Kistefoss museum, May 2020
The building opposite ours is green. It’s at least seven stories high and at the very left there’s a balcony adorned with solar panels. I love seeing things like that because it shows that someone put effort into measuring and wiring up those things. It’s a touch of humanity. Someone was there, they did something.
I think the same thing of some digital artifacts like my favourite websites: hundredrabbits (https://100r.co/site/home.html) or gwern (https://gwern.net/) someone has been here. Someone has lived this, someone has documented this.
I wonder how it will be different in the age of consumer AI. We can generate seemingly endless amounts of text and ideas. How will we know what is real. What is worth it. I’ve always heard that the answer lies in curation. That maybe the real way to find out what is worth listening to or reading or anything is who recommends it, not which algorithm. Kind of like how my old friend picked up Chip War from the blog post when I was in Hamburg.
I think of that youtube series “what’s in my bag” where artists talk about different records that have inspired them. When we are drowning in a sea of content, it is other people that can help us navigate.
Then there’s the flip side of it. How much content do we need to consume before we start producing. Life is about balance. I think constant consumption leaves us numb and almost sick. At least it does that for me. I’ve felt a lot better since I’ve started writing again.
I watched Henry Rollin’s Provoke last night, a DVD rip from his spoken word show in Melbourne in 2008. He spoke like a machine gun for three and a half hours. I counted maybe three drinks breaks. He stands like he’s about to throw himself off a cliff and in many ways he does with his vulnerability, imagination and daring. He’s unhinged in the best way possible. Free, feral and completely charismatic. It is a show, though. He is a true performer in that he embodies different ways of being in extreme ways.
I watched a video of him resting after one of his gigs. He sat sweaty and breathing heavily in a chair shirtless. He looked completely gone. A fan came up to him and asked him almost in a sweet way if he could sign something. He told them to go away in a firm way. I think part of what makes being an actor so hard is the misunderstanding of others that you are acting.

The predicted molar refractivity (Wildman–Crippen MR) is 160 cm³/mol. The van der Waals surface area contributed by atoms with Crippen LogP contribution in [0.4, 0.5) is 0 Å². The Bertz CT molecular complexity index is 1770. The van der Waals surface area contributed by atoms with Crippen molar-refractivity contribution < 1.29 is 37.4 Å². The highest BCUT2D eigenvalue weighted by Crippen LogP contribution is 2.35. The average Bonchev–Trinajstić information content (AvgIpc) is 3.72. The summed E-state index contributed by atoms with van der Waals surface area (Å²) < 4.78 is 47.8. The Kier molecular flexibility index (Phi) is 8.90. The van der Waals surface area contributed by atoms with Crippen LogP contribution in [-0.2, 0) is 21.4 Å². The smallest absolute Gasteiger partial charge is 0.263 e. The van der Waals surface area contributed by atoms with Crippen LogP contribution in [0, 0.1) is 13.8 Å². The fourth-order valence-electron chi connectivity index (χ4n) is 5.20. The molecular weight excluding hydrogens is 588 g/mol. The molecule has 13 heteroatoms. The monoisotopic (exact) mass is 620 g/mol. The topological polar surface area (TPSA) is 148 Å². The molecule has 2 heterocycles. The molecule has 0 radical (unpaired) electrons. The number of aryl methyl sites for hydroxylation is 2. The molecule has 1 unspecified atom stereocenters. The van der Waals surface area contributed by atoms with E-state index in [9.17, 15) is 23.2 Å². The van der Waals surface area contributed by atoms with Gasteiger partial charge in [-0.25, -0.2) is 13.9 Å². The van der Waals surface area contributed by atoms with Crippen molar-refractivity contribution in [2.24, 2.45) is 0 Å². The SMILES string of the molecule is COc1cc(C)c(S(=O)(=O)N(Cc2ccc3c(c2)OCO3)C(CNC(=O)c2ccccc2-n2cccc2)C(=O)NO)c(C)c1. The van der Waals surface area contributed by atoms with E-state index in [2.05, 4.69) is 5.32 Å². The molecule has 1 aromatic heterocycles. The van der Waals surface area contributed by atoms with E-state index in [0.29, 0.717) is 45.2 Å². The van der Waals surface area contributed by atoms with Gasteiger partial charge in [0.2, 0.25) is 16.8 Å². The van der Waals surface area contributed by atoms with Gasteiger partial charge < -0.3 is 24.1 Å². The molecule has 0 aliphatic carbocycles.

Acting takes energy but just because something takes energy it doesn’t mean it’s not worth doing. It just means you have to figure out a way to do it sustainably. I think of my friends parents who had her when they were young, maybe 19 and 20. They hadn’t finished their teacher training yet and ended up using their student money on diapers and baby food instead of beer and cigarettes. They grew up fast but the one thing they kept doing was practicing music. The mom was a singer and the dad was a french horn player. They made sure to practice in the bathroom whenever they had free time and even though they might have looked like ‘bad parents’ not having given everything to their children but I think in protecting their own development they were able to protect themselves and not resent their kids.
I know that many parents, especially mothers get to a point where they resent their families. They resent themselves for the sacrifices they had to make. They felt backed into a corner with the decisions they’ve made and feel like they have nowhere to go. Keep your head down and keep the family going. We talk of dystopias like the handmaiden’s tale but dystopias are always derived from reality and in many families women are reduced to being vessels for children and free labour for the house. As soon as a women’s economic power is stripped so is her agency.
There’s this recent trend of tradwifing and it seems romantic enough having someone take care of you economically. To have a division of labour where one person does one thing and the other does the rest. I think all games are worth playing as long as there is a potential way to exit them. The problem with the tradwife approach is that it not only creates a dynamic but a sticky one too whose exit feasible over time. There’s more to life than a career, of course, but there also isn’t a life without one.
I think the strength of a couple is not necessarily how much they depend on each other but how much they don’t. Like in my previous post about “stability and babies”, in order to be stable for someone, our stability cannot depend on theirs – that would be a house of cards. If we are stable individually that means we have capacity to hold someone else if they need it. This applies to all domains, emotionally, financially or even physically. Being strong allows us to be kind.